Will a Chinese Factory Mass-Produce Synthetic Diamonds Like They’re iPads?

Last week’s announcement that Scio will mass-produce lab-grown diamonds in China raised a lot of questions—as these things now tend to do with some regularity. So for a follow-up, I interviewed Scio Diamond CEO Mike McMahon, who gave me more details and pointed me to the company’s recently filed 8-K.

Not that I received all the answers I sought. For instance, the release says Scio’s two joint venture partners “bring more than 75 years collective experience in the gemstone industry.” But it declined to name them.

The 8-K does list two companies: Michigan-based SAAMABA LLC, and Israel’s S21 Research Holdings. If you have never heard of those companies—and can’t find them on Google—that’s deliberate. McMahon says these entities are connected to bigger companies but “for competitive reasons we have chosen not to name them at this time.”

I also wonder if those companies aren’t willing to identify themselves simply because there is still a bit of an (unfair) industry stigma against lab-grown diamonds. Look how Gemesis is still not very open about its connection to the family of Jatin Mehta.

McMahon is also not divulging what qualities and sizes the factory will produce—also for competitive reasons—though he hints they will be smaller sizes. The stones will be grown by the CVD method, and later treated by HPHT.

The factory is projected to produce about 48,000 carats of rough per 10 growers. Since it plans to have 100 growers, that means the factory could produce some 480,000 cts. of rough a year. That number may eventually be expanded up to 400 growers, McMahon says. That would be a substantial production if all this comes to fruition. But let me caution readers—we have seen many plans of this nature not deliver. And even if it does, those numbers are still far less than the production from most natural diamond mines. (For instance, De Beers’ Jwaneng mine alone produces more than 10 million carats a year.)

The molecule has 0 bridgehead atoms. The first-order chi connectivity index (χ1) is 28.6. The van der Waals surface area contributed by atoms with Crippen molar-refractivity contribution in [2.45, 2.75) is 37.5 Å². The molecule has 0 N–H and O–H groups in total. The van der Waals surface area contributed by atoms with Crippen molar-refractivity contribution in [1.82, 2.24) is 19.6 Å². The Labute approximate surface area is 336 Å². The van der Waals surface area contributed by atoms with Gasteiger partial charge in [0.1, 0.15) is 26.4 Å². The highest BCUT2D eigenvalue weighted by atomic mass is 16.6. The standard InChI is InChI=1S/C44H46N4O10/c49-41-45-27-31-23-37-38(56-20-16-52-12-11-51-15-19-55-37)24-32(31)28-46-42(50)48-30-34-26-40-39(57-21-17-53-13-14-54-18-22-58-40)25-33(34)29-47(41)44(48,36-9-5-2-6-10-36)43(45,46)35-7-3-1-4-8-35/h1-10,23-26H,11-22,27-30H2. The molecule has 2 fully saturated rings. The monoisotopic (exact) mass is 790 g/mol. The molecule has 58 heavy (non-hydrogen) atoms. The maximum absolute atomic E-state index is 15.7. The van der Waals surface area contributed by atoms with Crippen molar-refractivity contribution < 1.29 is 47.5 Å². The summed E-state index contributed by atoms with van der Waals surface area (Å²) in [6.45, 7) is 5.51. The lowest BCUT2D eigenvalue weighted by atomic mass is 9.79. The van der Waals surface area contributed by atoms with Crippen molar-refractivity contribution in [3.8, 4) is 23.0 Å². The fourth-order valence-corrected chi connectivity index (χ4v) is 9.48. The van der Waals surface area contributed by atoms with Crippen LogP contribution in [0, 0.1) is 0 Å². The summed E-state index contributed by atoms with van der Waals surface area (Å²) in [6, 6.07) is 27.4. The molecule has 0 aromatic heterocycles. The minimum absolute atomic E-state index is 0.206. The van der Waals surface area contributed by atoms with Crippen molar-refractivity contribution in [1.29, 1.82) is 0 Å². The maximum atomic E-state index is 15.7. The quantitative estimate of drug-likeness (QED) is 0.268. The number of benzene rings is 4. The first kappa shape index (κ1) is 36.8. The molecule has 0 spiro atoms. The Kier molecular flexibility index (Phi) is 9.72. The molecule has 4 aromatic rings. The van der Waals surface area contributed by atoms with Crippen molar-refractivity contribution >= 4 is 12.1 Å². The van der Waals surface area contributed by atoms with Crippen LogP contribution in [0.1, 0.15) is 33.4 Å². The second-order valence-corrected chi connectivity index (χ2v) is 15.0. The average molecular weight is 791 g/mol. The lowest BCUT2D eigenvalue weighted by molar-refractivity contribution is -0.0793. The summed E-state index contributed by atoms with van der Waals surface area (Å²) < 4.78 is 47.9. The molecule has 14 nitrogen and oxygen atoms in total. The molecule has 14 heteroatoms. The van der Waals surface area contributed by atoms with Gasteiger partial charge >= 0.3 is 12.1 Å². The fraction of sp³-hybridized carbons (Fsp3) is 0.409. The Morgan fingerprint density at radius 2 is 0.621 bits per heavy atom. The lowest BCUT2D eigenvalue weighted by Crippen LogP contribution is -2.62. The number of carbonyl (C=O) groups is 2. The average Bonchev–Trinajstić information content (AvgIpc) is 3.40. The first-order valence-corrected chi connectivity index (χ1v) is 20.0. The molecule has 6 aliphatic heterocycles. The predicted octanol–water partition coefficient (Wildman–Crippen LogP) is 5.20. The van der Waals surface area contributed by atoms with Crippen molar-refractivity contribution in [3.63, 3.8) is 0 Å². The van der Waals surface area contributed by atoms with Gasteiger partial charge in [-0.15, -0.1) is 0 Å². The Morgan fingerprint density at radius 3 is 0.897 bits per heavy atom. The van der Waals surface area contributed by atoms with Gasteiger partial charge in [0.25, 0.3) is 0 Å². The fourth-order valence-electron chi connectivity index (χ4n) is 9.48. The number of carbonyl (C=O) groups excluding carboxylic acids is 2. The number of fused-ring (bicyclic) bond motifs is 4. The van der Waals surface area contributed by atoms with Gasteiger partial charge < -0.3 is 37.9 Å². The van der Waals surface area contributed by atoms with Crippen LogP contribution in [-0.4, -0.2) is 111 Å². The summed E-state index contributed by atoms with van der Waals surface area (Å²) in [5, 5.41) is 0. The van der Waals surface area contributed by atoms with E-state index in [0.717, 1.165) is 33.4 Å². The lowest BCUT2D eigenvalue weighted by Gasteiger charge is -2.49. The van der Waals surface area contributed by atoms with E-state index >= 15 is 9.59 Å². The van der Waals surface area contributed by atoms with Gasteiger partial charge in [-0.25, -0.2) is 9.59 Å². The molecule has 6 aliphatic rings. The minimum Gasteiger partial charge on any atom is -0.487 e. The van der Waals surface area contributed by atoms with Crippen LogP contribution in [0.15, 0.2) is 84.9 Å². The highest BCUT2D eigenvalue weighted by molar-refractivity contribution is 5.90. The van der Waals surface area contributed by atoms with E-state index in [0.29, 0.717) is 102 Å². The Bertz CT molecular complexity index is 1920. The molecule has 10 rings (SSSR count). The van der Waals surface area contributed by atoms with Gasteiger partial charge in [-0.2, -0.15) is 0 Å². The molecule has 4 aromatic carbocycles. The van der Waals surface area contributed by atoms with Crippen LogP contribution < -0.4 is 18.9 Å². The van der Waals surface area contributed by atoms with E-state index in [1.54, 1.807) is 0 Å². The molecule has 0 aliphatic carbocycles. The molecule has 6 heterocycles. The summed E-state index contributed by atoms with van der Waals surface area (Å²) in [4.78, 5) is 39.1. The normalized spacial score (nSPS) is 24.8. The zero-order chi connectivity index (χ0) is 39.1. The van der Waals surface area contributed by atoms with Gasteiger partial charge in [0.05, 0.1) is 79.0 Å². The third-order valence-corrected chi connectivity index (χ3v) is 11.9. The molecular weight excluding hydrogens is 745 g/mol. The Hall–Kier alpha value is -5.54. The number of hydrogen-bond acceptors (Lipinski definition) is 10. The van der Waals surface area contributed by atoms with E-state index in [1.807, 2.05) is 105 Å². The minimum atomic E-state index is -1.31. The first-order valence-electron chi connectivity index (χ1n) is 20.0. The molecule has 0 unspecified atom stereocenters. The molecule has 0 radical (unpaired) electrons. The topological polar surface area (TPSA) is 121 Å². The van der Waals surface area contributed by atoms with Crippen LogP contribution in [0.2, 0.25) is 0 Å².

It’s also likely that the production won’t be all-gem, as some diamonds will be earmarked for industrial purposes. But McMahon says his intention is to focus on the gemstone business.

Scio will distribute the rough, in conjunction with the joint partners. McMahon estimates that the stones will be sold for half the price of comparable naturals—less than its competitors, who typically sell them for about 20 to 30 percent less than naturals.

“There is a difference between manufacturing them in Washington, D.C., and doing it in China,” McMahon says. “But I honestly cannot sit here and say what our price range is.”

As far as what most JCK readers want to know—whether this material will be disclosed, as required by law in the United States—McMahon says Scio will be upfront about the rough’s origin, but that’s about it.

“We are trying to deal with clientele who have a real good reputation in the industry,” he said. “We will do everything we can do. But there is nothing we can do to make sure that companies down the line mark them as lab-grown. If someone wants to give me a cloak-and-dagger and Columbo trench coat…”

Those comments won’t calm a lot of industry fears; many already worry about selling undisclosed smaller synthetics. Still, McMahon feels the industry is coming around to embracing his product.

“We have requests for 1.2 million carats and that is without one second of marketing,” he says. “We are seeing more of an acceptance that this is here to stay. Diamond mines are really running out of diamonds. And there is truly a demand for lab-grown diamonds, whether it’s environmental types, tree huggers, or what it happens to be. If the industry doesn’t get on board, it is missing out on a significant market.”

JCK News Director